<USvoteinfo year="2007" chamber="senate" rollcall="73" />


On June 26, 2007, Congress Democrats detailed a plan to push for the passage of a bill implementing terrorism-prevention measures suggested by the 9/11 commission. The goal would be to pass the bill before the July 4 recess, though it was expected that Senate Republicans, led by Minority Leader Mitch McConnell (Ky.), would probably object to the quick consideration necessary for the bill to be sent to the president before the recess. One Democratic House aide commented, "If Sen. McConnell and the Republican leadership in the Senate chose obstruction on this legislation, it serves no one’s interests but the special interests."[9]

On July 17, the House appointed conferees to go to conference with the Senate on the bill.[10]

Articles and Resources

Related SourceWatch articles


  1. THOMAS: H.R.1, Library of Congress.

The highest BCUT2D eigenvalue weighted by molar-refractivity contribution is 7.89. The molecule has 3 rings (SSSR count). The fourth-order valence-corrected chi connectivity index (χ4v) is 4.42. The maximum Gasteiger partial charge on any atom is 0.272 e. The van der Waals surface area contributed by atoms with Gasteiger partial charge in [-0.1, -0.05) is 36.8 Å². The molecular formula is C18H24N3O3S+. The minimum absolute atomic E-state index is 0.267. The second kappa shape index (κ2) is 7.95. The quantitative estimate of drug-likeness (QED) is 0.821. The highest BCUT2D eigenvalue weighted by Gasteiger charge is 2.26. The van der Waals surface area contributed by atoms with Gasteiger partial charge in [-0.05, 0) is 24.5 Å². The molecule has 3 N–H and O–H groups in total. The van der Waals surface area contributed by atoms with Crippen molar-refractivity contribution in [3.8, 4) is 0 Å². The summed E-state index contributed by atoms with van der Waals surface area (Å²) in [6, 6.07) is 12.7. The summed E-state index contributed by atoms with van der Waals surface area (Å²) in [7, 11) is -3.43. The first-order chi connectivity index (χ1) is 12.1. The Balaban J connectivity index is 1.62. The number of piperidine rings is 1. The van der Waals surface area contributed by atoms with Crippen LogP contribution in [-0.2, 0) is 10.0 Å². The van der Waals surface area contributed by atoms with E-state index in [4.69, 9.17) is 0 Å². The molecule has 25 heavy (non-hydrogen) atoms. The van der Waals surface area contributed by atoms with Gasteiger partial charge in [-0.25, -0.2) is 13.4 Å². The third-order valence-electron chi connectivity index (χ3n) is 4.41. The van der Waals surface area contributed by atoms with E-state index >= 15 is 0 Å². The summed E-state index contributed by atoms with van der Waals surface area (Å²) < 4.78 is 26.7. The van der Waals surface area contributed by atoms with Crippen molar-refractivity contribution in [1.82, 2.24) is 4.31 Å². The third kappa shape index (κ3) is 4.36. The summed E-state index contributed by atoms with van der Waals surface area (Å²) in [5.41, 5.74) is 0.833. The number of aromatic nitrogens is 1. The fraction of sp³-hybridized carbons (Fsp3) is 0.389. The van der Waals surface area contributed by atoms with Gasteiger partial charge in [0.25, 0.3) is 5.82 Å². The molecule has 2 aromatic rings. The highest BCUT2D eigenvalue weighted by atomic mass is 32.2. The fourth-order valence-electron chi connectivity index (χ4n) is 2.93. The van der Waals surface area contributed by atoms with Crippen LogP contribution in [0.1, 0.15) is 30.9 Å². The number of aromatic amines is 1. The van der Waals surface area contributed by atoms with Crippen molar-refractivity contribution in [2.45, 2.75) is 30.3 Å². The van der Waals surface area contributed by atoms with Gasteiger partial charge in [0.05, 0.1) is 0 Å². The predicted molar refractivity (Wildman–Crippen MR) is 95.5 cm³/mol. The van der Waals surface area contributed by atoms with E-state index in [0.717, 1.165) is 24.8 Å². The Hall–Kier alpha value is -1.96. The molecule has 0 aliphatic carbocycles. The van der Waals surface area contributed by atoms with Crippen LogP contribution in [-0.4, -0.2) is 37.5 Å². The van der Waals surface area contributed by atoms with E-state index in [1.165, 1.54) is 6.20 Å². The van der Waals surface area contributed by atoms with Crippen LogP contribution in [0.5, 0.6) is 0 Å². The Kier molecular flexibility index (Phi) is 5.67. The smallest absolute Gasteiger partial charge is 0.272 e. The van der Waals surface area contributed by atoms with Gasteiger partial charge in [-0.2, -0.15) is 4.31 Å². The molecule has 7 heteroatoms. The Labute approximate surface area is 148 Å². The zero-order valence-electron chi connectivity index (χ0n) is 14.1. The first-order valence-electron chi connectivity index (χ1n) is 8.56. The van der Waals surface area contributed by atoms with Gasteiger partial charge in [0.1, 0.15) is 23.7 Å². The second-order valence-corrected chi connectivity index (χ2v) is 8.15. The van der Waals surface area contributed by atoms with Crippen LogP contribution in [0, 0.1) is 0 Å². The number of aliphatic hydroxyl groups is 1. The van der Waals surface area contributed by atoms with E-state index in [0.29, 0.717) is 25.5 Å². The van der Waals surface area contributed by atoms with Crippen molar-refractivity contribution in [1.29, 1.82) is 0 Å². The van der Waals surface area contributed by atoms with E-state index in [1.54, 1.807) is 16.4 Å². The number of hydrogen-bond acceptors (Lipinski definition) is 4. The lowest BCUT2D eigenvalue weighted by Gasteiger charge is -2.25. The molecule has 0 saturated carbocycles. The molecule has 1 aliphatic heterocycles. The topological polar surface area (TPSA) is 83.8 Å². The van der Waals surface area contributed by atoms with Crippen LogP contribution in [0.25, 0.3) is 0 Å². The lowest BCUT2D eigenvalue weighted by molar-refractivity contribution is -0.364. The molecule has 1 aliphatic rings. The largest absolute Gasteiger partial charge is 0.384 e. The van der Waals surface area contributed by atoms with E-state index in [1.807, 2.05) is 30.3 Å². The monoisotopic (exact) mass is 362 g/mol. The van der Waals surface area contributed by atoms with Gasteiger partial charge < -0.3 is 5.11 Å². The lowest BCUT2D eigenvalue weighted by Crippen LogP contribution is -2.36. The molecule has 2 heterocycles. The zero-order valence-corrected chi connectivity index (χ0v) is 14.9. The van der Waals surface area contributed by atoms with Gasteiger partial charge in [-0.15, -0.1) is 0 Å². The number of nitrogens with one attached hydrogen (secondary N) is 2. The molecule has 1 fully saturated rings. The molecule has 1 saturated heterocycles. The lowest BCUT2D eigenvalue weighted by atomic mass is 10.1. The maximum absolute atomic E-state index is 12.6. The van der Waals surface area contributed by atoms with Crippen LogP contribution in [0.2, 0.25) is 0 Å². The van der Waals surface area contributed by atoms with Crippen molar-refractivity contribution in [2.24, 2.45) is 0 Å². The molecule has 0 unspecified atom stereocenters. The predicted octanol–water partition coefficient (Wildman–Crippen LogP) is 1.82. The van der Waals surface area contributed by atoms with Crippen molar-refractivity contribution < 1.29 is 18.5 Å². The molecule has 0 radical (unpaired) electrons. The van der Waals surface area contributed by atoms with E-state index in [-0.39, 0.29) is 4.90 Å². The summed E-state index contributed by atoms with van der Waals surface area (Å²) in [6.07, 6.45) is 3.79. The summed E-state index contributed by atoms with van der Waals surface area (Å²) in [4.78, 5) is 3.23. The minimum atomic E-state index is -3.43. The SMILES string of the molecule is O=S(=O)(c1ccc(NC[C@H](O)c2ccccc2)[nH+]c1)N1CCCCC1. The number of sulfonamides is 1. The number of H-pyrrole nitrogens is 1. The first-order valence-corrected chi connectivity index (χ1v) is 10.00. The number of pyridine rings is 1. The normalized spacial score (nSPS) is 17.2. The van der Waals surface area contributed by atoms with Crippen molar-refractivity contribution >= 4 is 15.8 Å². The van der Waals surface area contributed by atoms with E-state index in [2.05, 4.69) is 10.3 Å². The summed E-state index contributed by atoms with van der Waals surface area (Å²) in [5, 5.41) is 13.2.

2. "House passes 9/11 security bill," CNN, January 10, 2007.
  3. Spencer S. Hsu, "House Passes Bill to Implement More of 9/11 Panel's Suggestions," Washington Post, January 10, 2007.
  4. "U.S. Senate 9/11 bill seeks more security aid, drops cargo inspection requirements," Associated Press (via International Herald Tribune), February 13, 2007.
  5. Laurie Kellman, "Labor language threatens antiterror bill," Associated Press (via USA Today), Fenruary 27, 2007.
  6. Robert McElroy, "Managing America: War on Terror," TheWeekInCongress, March 2, 2007.
  7. Robert McElroy, " Managing America: War on Terror," TheWeekInCongress, March 7, 2007.
  8. Spencer S. Hsu, "Senate Passes Bill Containing Proposals of 9/11 Panel," Washington Post, March 14, 2007.
  9. Emily Pierce. "Democrats to Push 9/11 Measure Before Recess," Roll Call. June 26, 2007.
  10. Robert McElroy, "House, Senate to conference on 9-11 bill," TheWeekInCongress, July 17, 2007.

External resources

External articles